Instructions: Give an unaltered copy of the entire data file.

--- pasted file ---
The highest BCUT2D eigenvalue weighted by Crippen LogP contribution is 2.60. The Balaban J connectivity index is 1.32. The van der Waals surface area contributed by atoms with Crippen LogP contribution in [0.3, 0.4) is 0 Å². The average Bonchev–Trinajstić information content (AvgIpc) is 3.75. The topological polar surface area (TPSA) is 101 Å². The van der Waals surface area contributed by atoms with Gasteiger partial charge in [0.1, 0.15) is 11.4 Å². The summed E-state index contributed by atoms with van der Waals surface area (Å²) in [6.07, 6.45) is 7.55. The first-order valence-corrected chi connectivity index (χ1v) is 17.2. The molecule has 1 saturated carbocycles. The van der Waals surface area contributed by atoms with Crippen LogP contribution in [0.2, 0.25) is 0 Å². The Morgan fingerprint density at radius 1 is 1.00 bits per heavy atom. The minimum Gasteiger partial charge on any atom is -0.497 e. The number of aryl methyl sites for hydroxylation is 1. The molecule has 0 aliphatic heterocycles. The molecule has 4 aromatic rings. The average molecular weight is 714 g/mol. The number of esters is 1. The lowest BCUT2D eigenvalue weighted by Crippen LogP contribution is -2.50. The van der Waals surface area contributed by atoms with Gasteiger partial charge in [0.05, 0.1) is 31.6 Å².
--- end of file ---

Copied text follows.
The highest BCUT2D eigenvalue weighted by Crippen LogP contribution is 2.60. The Balaban J connectivity index is 1.32. The van der Waals surface area contributed by atoms with Crippen LogP contribution in [0.3, 0.4) is 0 Å². The average Bonchev–Trinajstić information content (AvgIpc) is 3.75. The topological polar surface area (TPSA) is 101 Å². The van der Waals surface area contributed by atoms with Gasteiger partial charge in [0.1, 0.15) is 11.4 Å². The summed E-state index contributed by atoms with van der Waals surface area (Å²) in [6.07, 6.45) is 7.55. The first-order valence-corrected chi connectivity index (χ1v) is 17.2. The molecule has 1 saturated carbocycles. The van der Waals surface area contributed by atoms with Crippen LogP contribution in [0.2, 0.25) is 0 Å². The Morgan fingerprint density at radius 1 is 1.00 bits per heavy atom. The minimum Gasteiger partial charge on any atom is -0.497 e. The number of aryl methyl sites for hydroxylation is 1. The molecule has 0 aliphatic heterocycles. The molecule has 4 aromatic rings. The average molecular weight is 714 g/mol. The number of esters is 1. The lowest BCUT2D eigenvalue weighted by Crippen LogP contribution is -2.50. The van der Waals surface area contributed by atoms with Gasteiger partial charge in [0.05, 0.1) is 31.6 Å².